There are some other cool bits and pieces, like the weather forecast, which you can set to multiple locations, you can check your Stock investments and of course view all your photos on that superb screen – even though the integrated 2-megapixel camera is pretty poor. And no matter what application you happen to be using, or how deep down a set of nested pages you are, a simple press of the Home button underneath the screen brings you straight back to the home page.
You’re probably thinking that Apple has produced a near perfect phone on its first attempt right? Unfortunately not, because despite the astoundingly good usability, there are a few issues with the iPhone that take some of that glossy shine away.
The biggest disappointment for me is the phone part of the package – it’s a real shame, but the iPhone isn’t actually that great at being a phone. Don’t get me wrong, the call quality is excellent, with the sound from the iPhone being crystal clear, while I’ve had no complaints about the quality at the other end either. The problem is that the iPhone seems to have trouble holding onto a signal – it’s literally a case of, one minute I have five bars, the next minute it’s telling me “No Network”. I’ve actually watched the iPhone peak and trough between full coverage and no coverage, without even being moved. I’ve tried various SIM cards on various networks and the issue remains. I even tried a different iPhone, in case the problem was with my handset, but still there was little improvement.
The signal strength issue is completely random, because I’ve managed to conduct very long conversations using my iPhone without incident, but then at other times it just randomly drops the call. There are rumours that this problem could be addressed with a firmware update, but it seems more like an antenna issue to me. Either way, the weakest link in the iPhone’s armour is actually its ability to make and receive phone calls – which is a shame. But to be fair, although this can be annoying at times, it hasn’t stopped me using the iPhone as my main handset for the past couple of months, so it’s far from an insurmountable problem.
Continuing the list of negatives, the iPhone doesn’t support MMS. So, even though you’ve got a built-in camera, you can’t send any pictures you take to friends or family. Yes, you can email photos to people, but the lack of MMS functionality is a real letdown on what is a very media focussed phone.
Another disappointment is the Bluetooth implementation. Although the iPhone supports Bluetooth, it only allows the use of a hands-free device. Luckily, this isn’t limited to Apple’s overpriced Bluetooth headset, since the iPhone works perfectly with the Bluetooth setup in my car. But if you were planning to use a set of Bluetooth headphones, like the strange looking, but very good Etymotic Research ety8 wireless earphones. Basically, the iPhone doesn’t support A2DP, so you simply can’t use stereo Bluetooth devices – again, a very strange decision for something that’s a media based product.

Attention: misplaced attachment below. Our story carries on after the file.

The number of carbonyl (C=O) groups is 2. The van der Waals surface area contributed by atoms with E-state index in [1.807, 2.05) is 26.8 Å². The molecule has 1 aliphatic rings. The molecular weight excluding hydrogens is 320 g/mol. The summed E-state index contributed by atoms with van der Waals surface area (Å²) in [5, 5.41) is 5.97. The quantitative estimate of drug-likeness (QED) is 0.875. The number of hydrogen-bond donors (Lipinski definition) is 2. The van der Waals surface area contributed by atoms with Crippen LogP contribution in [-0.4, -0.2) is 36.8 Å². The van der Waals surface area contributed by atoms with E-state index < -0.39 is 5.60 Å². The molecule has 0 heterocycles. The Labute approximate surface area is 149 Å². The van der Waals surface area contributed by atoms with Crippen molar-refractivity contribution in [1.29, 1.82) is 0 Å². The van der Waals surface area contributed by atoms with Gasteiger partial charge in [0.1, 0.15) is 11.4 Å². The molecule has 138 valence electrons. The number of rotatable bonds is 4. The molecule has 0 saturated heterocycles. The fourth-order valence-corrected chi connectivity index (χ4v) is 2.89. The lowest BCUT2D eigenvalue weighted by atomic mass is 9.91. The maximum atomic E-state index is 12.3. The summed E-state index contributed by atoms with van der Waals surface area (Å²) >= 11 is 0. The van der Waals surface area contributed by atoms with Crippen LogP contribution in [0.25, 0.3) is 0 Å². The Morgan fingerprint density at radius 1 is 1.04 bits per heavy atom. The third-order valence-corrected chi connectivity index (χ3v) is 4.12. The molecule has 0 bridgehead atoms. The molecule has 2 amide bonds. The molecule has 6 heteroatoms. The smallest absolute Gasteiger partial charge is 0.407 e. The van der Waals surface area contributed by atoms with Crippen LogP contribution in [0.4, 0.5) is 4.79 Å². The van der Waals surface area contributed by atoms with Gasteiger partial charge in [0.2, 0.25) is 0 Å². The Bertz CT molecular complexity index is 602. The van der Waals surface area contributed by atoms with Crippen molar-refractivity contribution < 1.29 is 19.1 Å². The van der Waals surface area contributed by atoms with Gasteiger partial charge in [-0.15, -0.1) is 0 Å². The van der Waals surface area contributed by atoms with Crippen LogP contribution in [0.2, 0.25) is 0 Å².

The lack of stereo Bluetooth support brings me nicely onto another annoyance, the headphone socket. Although the iPhone uses a standard 3.5mm headphone socket, Apple has recessed it deep into the casing, making it almost impossible to use third party headphones. For example, my Shure E500PTHs would not fit into the iPhone and I ended up having to butcher an extension cable with a knife to get it to fit.
But even taking a knife to my own property was preferable to using the bundled Apple headset that comes in the box. Thankfully Shure has solved this problem for me by releasing its Music Phone Adapter. Not only does this have a slim plug to fit the iPhone, but it also has an inline microphone and will accept any headphones. I’ll be writing a full review of this very soon, but suffice to say it’s a must have item for any iPhone user.
The lack of 3G support will be seen as a disappointment by many, and it’s true that the browsing experience is hardly the fastest, even using EDGE. This is somewhat offset by the superb Wi-Fi implementation – I have the details of my home and office Wi-Fi networks in the iPhone, so as soon as it detects the network it connects and I’ve got high speed Internet access. Leaving the Wi-Fi antenna activated doesn’t appear to have a massive impact on battery life either. In fact, I tend to leave both Wi-Fi and Bluetooth switched on all the time, and I’ve yet to run out of battery life. That said, I tend to have my phone docked with my computer much of the day, so it’s constantly charging.
Just like in the US, the iPhone will be exclusive to one carrier in the UK, and that carrier is O2. Although I feel that this will stifle sales at first, obviously O2 is hoping that consumers will switch from other carriers as their contracts expire in order to get an iPhone. There’s no denying that the iPhone is probably the best tool ever to illicit new subscribers to a network, but it also seems very unfair. I’m fairly certain that locking a specific phone to a specific network represents something of a monopoly, but I’m sure that O2 and Apple would argue that point. Either way, I’m all for freedom of choice, so, I’ve been using a US iPhone for a couple of months now with my T-Mobile SIM.